- Demos sell: If there is one thing you need to get right, make it dead simple for both Microsoft and partners to demo your solutions. Having a base horizontal demo with some vertical flavors is a great way to go. We had our lessons learned early on but came up with creative ideas, such as an injector for Google Chrome that allows omnichannel engagement to be demonstrated within any website. The injector scrapes the customer website in real time and injects the Live Assist tags to simulate a real world demo experience tailored to each customer…much to their pleasant surprise. This is an area of constant improvement and ongoing focus.
- Partners & the power of the ecosystem: This is the one place that most ISVs get wrong. Most Microsoft Dynamics partners care primarily about one thing – services. They don’t care about licenses or resale of licenses as much (margins being pretty slim in comparison to services). These partners are courted by tens of other ISVs, all with the same request to position their solutions. The key here is to focus on generating enough demand at the customer level so that partners are motivated to sell. It’s a pull model vs a push! Making it easy for partners to sell/demo and explaining how to position and what to ask for is more important than understanding deep details of the product itself.
- Don’t underestimate marketing: In a SaaS world, marketing is the secret weapon. Many companies fail to realize its strategic importance. This is not simply putting glossies out there but involves a well thought out marketing plan to maximize visibility of your company across Microsoft sellers, partners and ultimately customers. It’s also one area where you can be overwhelmed quickly by the sheer volume of events and activities to the point that it becomes too broad and you are spread too thin. There’s so much to say on this topic alone that it warrants a blog on its own. Here are a few of my top pointers:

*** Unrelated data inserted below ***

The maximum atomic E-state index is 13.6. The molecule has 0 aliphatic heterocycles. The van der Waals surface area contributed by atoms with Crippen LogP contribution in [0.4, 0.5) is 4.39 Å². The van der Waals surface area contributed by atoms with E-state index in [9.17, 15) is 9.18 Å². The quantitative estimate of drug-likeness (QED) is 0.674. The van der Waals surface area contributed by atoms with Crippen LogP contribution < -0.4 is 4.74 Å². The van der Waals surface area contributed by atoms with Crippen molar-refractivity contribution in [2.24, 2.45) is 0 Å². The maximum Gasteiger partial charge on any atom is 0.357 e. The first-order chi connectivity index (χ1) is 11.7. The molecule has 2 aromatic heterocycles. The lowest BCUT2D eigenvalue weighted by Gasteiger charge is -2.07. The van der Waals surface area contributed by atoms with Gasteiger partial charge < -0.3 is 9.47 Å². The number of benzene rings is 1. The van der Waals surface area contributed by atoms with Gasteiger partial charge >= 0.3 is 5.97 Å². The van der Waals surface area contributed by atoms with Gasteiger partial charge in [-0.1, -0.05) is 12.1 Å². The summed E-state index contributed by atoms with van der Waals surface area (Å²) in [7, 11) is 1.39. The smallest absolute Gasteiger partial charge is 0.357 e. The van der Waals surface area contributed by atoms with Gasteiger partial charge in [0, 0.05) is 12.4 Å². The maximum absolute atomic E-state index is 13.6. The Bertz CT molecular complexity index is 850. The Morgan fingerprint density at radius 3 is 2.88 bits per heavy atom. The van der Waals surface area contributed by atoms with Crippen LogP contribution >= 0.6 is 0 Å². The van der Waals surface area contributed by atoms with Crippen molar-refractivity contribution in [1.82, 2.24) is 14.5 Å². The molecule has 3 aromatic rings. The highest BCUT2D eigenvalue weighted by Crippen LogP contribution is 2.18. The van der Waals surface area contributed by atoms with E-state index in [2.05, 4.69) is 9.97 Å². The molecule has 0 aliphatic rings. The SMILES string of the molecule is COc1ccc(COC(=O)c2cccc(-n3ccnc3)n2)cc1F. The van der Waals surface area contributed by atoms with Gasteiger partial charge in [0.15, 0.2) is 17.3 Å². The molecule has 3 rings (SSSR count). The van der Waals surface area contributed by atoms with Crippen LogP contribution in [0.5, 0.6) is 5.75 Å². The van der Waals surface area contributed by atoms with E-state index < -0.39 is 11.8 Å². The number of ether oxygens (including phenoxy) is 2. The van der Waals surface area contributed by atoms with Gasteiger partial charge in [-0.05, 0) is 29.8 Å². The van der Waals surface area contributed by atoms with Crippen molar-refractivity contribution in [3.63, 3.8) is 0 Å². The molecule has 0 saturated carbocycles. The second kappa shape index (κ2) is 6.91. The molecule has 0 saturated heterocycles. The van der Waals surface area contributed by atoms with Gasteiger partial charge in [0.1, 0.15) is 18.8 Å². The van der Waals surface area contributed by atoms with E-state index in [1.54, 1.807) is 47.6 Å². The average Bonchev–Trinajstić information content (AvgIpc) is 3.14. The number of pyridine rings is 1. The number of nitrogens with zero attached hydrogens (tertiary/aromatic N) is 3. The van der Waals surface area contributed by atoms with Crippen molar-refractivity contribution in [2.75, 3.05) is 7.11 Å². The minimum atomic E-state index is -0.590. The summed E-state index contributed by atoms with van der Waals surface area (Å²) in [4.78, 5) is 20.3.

- Plan ahead for Microsoft events: There are a ton of Microsoft events out there – some Microsoft focused (e.g. sales conferences), partner focused (Inspire), customer focused (Ignite or Envision) and user groups (CRM UG) etc. You need to decide where you want to focus your efforts and which events you want to double down on. It is better to focus on specific ones as opposed to spreading yourself too thin. Location of your exhibit booth is key - events like Inspire or Ignite are like the United Nations conventions, so pick your location wisely.
- Build AR/PR relationships: Influencing key analysts is important and can make a big difference. Identify prominent analyst firms that cover your specific area (Gartner, Forrester, etc.) and relevant analysts within those firms. Set up pre-briefings around any major announcements, but also keep analysts updated on progress and wins/references. Client referrals, speaking engagements, webinars, white papers, magic quadrants, etc. are a direct result of this one important pillar that will contribute immensely to building the top of the funnel with quality leads.
- Invest in blogging, social & Inbound marketing: The fact that you are reading this goes to show the importance of blogging! Invest smartly in digital marketing, including SEO, blogs, social media and online ads. All of this makes a huge difference for inbound lead activity. Don’t forget to measure effectiveness so you can course correct on an ongoing basis.
Getting the first 10 customers was tough. We had to adjust a lot – our messaging, pitch, demos and much more. The next 10 became a tad easier, as we got our pitch & demos down. Our focus then shifted to process and efficiency. Microsoft AppSource was a great lead gen source contributing a ton to the volume of leads coming in but lacks a “click to buy” avenue – which I hear is in the works and will be an amazing addition. We continue to learn and sharpen our go-to-market tools as we continue on this amazing journey with an incredible technology partner like Microsoft.
Hope you enjoyed the blog. I would love to hear your own experiences and see how similar or different yours have been to ours at CafeX. Please drop a comment below, reach me directly at email@example.com or DM me.